Welcome To FRESH Everyday
Your PRODUCE Resource
Fresh Everyday was created with you in mind. It’s an online resource to help you discover nutrition facts, recipes and resources when it comes to fresh produce. Enjoy a look around on this site where you will find the information needed to make better eating and lifestyle choices.
Within this site you will find:
Featured Produce Profile
Peaches & Nectarines
Peaches have been around for thousands of years. Popular consensus places the origin of the peach in China. While peaches and nectarines are grown in several states, it is California that leads the nation in production supplying approximately 60% of the peaches and over 90% of the nectarines. Other important peach producing states are Washington, South Carolina, New Jersey, Michigan and Georgia. Nectarines are not a plum/peach cross as some people may think. They are a genetic variation of a peach separated by only one gene. In a nectarine the gene that causes fuzzy skin is recessive, thus, the “smooth-skinned cousin” to the peach.
Summer peaches and nectarines are available from California and other areas of the country from about the middle of May until October. There are over 200 varieties of peaches and over 175 varieties of nectarines that are commercially grown in California alone. Each variety matures at different times with the harvest of any one variety lasting around ten days. That means that the varieties available at the supermarket will change continually throughout the season. A bit confusing, but actually we can break that down into six primary categories of fruit as follows:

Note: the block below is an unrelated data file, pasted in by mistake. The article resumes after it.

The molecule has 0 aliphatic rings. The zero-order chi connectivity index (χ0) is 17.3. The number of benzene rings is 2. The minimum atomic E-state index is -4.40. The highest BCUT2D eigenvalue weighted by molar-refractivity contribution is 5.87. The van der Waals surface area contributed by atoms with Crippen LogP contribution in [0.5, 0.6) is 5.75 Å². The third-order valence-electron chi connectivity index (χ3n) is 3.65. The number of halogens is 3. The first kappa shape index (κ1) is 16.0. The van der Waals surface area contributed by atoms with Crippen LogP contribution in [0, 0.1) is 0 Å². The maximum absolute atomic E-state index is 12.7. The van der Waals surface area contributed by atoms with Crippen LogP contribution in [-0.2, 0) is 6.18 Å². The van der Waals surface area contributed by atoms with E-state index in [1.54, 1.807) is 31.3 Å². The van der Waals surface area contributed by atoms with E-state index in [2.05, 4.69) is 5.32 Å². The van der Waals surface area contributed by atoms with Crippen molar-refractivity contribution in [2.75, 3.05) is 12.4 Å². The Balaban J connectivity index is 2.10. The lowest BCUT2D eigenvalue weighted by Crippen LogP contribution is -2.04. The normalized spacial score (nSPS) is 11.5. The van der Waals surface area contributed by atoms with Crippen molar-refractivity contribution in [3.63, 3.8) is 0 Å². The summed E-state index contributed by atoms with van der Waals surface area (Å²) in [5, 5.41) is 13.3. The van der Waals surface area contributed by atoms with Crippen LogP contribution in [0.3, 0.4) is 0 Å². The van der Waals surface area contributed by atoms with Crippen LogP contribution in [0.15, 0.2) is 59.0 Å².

Yellow Flesh Peaches and Nectarines: These are the traditional peaches or nectarines that are available all summer long. They have a red blush over a yellow background. This fruit needs to be fully ripened to be eaten.
White Flesh Peaches and Nectarines: As the name implies the flesh is white as is the background color of the skin. The blush will vary from pink to red. They tend to ripen more quickly than their yellow flesh counterparts and are excellent eating - even when not fully ripe. They are available throughout the summer.
Sub-acid Peaches and Nectarines: These varieties of peaches and nectarines share one common characteristic. The acid level of the fruit is reduced, thus giving the fruit a sweeter flavor profile - even when they are not fully ripe. Most white flesh peaches and nectarine are “sub-acid” and several yellow flesh varieties are also available.
For best ripening results store unripe or firm peaches and nectarines at room temperature. Do not put them on a window sill in direct sunlight as the heat will be too intense and will damage the fruit. To speed up the ripening process, carefully place the fruit in a single layer inside a paper bag with a closed top for a day or two making sure to check them often for ripeness. If you refrigerate unripe fruit between 36 and 49 degrees, you will not only inhibit the ripening process but you also run the risk of causing internal breakdown resulting in fruit that is dry, flavorless and mealy. Once the fruit is soft and ripe, it can safely be refrigerated for up to a week.
Peaches and nectarines contain significant amounts of vitamin C along with vitamin A and potassium. Both of these fruits are a good source of healthy carbohydrates and dietary fiber. Peaches and nectarines also contain antioxidants and phytonutrients that are important in helping to reduce the risk of cancer and heart disease.